Recipes for September

It’s that time of great agricultural abundance, autumn. A time when I normally have loads of pumpkins, winter squash, and I’m still eating my own farm grown tomatoes. But not this year. Since I’m on a sabbatical from farming, I have to shop for vegetables like most people. In search of the freshest seasonal produce I head to the nearest farmers’ market, which happens to be the Easton Farmers Market, an easy walk from my apartment.

Fall is such a fun time to visit the market with warm weather produce still coming in strong and cooler season delights starting to roll in. You can find almost anything you want at a September market. I grabbed some cherry tomatoes, habaneros, okra, kale, sweet potatoes, summer squash and a cucumber.

With the arrival of fall we have started to have some cooler weather … well, cool enough that I actually felt like using my oven. So with my farmers’ market bounty I whipped up a tasty side dish, Autumn Veggie Cobbler (recipe below), to go with dinner.

Even though I don’t have a farm this year, I’m still enjoying some fruits of my labor … well previous labor. Chilly weather starts me craving hearty dishes filled with the dried beans and corn that I stored from 2017. So I whipped up some black-eyed peas (recipe below) to go along with my farmers’ market findings.


Autumn Veggie Cobbler
Serves 4

1 TBS sunflower oil
1 cup yellow onion, diced
3 garlic cloves, minced
1 celery stalk, diced (including leaves)
4 cups sweet potatoes, peeled, cubed
½ tsp salt
¼ tsp black pepper
1 cup okra, sliced
2 large kale leaves, chopped
1 cup of cherry tomatoes, chopped (or 1 medium tomato)
½ habanero, seeds removed, minced (or ½ tsp chili flakes)
1 ½ cups vegetable stock

In a large skillet heat oil over medium heat. Add onions, garlic, and celery; sauteing for 2 minutes or until the onions begin to brown. Stir in sweet potatoes, salt, and black pepper. After about 5 minutes or once the potatoes start to sweat add okra and kale. Cook for another 5 minutes stir occasionally so the vegetables do not stick.  Then stir in tomatoes, habanero, and stock. Bring everything to a rapid boil, then take off the heat and pour into a 8×8 baking pan and set aside.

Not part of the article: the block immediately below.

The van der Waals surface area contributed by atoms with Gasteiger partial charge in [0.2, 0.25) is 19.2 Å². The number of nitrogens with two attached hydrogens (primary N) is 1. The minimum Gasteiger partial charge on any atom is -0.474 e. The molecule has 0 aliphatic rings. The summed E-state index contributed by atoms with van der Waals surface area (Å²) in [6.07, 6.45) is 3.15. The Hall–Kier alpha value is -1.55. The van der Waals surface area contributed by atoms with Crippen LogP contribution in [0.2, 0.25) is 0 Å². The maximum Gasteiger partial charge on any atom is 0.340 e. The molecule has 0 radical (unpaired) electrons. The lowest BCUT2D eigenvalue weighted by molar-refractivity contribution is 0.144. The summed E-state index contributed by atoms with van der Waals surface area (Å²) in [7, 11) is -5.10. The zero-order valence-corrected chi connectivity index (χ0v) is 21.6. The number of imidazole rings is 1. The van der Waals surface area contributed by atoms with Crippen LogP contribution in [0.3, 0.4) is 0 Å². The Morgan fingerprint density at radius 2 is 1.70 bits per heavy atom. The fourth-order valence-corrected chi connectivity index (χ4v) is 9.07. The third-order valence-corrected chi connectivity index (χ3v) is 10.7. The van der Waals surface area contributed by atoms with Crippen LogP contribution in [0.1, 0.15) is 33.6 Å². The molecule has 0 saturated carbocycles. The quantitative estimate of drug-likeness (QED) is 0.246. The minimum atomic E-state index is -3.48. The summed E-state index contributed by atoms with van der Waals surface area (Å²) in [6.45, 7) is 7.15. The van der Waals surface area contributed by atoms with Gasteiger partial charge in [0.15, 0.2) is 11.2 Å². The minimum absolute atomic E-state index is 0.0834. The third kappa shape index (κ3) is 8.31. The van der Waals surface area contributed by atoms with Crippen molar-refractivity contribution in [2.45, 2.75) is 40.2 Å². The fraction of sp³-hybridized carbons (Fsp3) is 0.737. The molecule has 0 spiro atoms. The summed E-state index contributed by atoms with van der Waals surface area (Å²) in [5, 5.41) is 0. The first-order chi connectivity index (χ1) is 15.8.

Make drop biscuits* in a medium mixing bowl, start by combining dry ingredients

1 ¾ all-purpose flour
¾ tsp salt
1 tsp cream of tartar

Then cut in ⅓ cup of butter. Once the mixture resemble peas, stir in ¾ cup of milk and ½ cup of La Croix (yup I used lime La Croix cause it’s what I had, but you could also just use plain club soda). Be mindful not to over mix, a lumpy batter is okay. Using a large spoon, drop spoonfuls of biscuit batter right on top of your vegetable mixture until you have used up all the batter.

Then bake uncovered in a preheated 450 degree oven for 35 to 40 minutes or until the biscuits are fully cooked and slightly brown on top.

*Full disclosure: I intended to make baking powder biscuits but found my cupboard lacked baking powder and baking soda pretty late into making the recipe. So I improvised with cream of tartar and a can of La Croix.

Simple Black-Eyed Peas
Serves 4

2 cups dried black-eyed peas, soaked overnight and rinsed
1 TBS sunflower oil
1 large onion, chopped
2 celery stalks, chopped
3 garlic cloves, minced
5 cups water
1 medium tomato, chopped
1 tsp dried oregano
1 tsp salt
⅛ tsp chili powder
1 TBS mild hot sauce
½ tsp black pepper
1 lime, cut into 4 wedges

In a large pot heat oil over med-high heat. Then saute onion, celery, and garlic for about 5 minutes or until onions begin to brown. Next add water, black-eyed peas, tomato, oregano, salt, chili powder, hot sauce, and black pepper mixing until well combined. Cover slightly and simmer until black-eyed peas are completely tender about 1 ½ hours, adding more water if necessary to keep black-eyed peas covered.

Serve over rice and squeeze a wedge of lime over top each bowl.



I Like Pumpkins Too

As a farmer your main focus tends to be getting your product out of the field and into the hands of your customers.

I’ve lost count on how many times I’ve come home from a long day of harvesting and delivering produce to find my kitchen, severely lacking vegetables. Or after a busy morning selling produce at the farmers’ market (surrounded by fellow rock star farmers and amazing food vendors) only to realize I forgot to buy a single item off my grocery list. Like many farmers I find the access to fresh local produce to be an awesome job benefit, if I can remember to access it.